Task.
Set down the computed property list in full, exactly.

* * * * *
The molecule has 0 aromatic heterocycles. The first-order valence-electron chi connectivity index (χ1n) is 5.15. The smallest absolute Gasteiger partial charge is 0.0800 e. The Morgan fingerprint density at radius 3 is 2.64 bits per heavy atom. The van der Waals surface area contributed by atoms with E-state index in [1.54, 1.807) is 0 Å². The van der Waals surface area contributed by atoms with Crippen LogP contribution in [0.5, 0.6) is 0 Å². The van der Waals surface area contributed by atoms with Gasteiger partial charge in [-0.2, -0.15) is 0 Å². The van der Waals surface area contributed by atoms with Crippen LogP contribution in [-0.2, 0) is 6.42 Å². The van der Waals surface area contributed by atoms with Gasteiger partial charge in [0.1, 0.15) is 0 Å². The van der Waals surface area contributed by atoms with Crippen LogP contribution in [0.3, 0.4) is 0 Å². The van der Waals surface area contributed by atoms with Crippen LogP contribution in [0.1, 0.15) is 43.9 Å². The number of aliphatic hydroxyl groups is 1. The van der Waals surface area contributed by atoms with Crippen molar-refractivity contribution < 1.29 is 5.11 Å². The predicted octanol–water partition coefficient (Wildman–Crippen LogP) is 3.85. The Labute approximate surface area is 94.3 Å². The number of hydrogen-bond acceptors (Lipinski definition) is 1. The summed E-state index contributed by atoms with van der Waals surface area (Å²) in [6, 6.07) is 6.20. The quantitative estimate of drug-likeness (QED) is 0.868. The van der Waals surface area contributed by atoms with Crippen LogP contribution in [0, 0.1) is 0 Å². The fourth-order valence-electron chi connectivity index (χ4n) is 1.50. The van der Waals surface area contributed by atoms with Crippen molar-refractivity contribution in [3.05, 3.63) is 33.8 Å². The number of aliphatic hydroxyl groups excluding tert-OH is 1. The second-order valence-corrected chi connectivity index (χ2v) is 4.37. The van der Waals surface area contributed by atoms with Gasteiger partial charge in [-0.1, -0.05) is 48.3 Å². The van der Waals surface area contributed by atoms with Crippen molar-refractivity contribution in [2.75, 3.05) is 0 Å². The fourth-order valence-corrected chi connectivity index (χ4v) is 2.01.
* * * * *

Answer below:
The molecule has 0 aromatic heterocycles. The first-order valence-electron chi connectivity index (χ1n) is 5.15. The smallest absolute Gasteiger partial charge is 0.0800 e. The Morgan fingerprint density at radius 3 is 2.64 bits per heavy atom. The van der Waals surface area contributed by atoms with E-state index in [1.54, 1.807) is 0 Å². The van der Waals surface area contributed by atoms with Crippen LogP contribution in [0.5, 0.6) is 0 Å². The van der Waals surface area contributed by atoms with Gasteiger partial charge in [-0.2, -0.15) is 0 Å². The van der Waals surface area contributed by atoms with Crippen LogP contribution in [-0.2, 0) is 6.42 Å². The van der Waals surface area contributed by atoms with Gasteiger partial charge in [0.1, 0.15) is 0 Å². The van der Waals surface area contributed by atoms with Crippen LogP contribution in [0.3, 0.4) is 0 Å². The van der Waals surface area contributed by atoms with Crippen LogP contribution in [0.1, 0.15) is 43.9 Å². The number of aliphatic hydroxyl groups is 1. The van der Waals surface area contributed by atoms with Crippen molar-refractivity contribution < 1.29 is 5.11 Å². The predicted octanol–water partition coefficient (Wildman–Crippen LogP) is 3.85. The Labute approximate surface area is 94.3 Å². The number of hydrogen-bond acceptors (Lipinski definition) is 1. The summed E-state index contributed by atoms with van der Waals surface area (Å²) in [6, 6.07) is 6.20. The quantitative estimate of drug-likeness (QED) is 0.868. The van der Waals surface area contributed by atoms with Crippen LogP contribution in [0, 0.1) is 0 Å². The fourth-order valence-electron chi connectivity index (χ4n) is 1.50. The van der Waals surface area contributed by atoms with Crippen molar-refractivity contribution in [3.05, 3.63) is 33.8 Å². The number of aliphatic hydroxyl groups excluding tert-OH is 1. The second-order valence-corrected chi connectivity index (χ2v) is 4.37. The van der Waals surface area contributed by atoms with Gasteiger partial charge in [-0.1, -0.05) is 48.3 Å². The van der Waals surface area contributed by atoms with Crippen molar-refractivity contribution in [2.75, 3.05) is 0 Å². The fourth-order valence-corrected chi connectivity index (χ4v) is 2.01.